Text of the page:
Independent Moroccan daily Akhbar Al-Yaoum, a newspaper with a history of run-ins with the kingdom’s authorities, is to cease publishing due to financial woes, its management announced Monday.
The paper has suffered “persistent harassment through an advertising boycott” and has been “deprived” of emergency state funding available to other media during the coronavirus crisis, its management said on Facebook on Sunday.
Its editor-in-chief, Taoufiq Bouachrine, is in prison serving a 15-year jail sentence for human trafficking, abuse of power for sexual purposes, rape and attempted rape.
He has maintained his innocence throughout, calling the charges “fabricated” and politically motivated.
Bouachrine had faced repeated legal cases in the past for allegedly defaming officials.
Editorial staff at the Arabic-language newspaper, which was founded in 2009, are contesting the management’s decision to close, which they describe as “unilateral”.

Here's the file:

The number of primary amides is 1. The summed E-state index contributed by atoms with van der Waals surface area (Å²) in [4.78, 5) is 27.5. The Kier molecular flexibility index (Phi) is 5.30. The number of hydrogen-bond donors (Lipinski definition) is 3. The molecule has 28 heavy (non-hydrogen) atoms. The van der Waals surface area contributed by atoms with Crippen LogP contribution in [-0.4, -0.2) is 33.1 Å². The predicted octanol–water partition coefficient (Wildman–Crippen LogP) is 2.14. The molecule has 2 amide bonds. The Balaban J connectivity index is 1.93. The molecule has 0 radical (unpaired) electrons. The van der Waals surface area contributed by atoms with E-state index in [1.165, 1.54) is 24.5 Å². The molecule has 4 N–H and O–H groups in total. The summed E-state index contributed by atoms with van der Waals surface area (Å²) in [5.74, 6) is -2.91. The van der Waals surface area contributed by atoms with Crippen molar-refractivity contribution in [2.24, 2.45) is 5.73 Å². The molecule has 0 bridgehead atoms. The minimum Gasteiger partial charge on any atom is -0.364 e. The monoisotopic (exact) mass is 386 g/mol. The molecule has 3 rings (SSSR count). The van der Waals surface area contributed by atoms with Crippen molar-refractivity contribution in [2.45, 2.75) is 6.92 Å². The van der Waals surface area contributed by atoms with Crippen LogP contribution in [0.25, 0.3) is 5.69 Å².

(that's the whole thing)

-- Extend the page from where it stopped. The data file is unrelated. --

Management has not disclosed when the outlet will shut down, but its reporters told AFP the last edition was put out on Monday.
One journalist said he learnt of the paper’s closure through social media networks, describing it as a “terrible” end.
The staff had already shrunk to 40, down from around 100 at the time of Bouachrine’s arrest in 2018.
Rights group Amnesty International in 2019 described Bouachrine’s imprisonment as a “matter of freedom of expression”.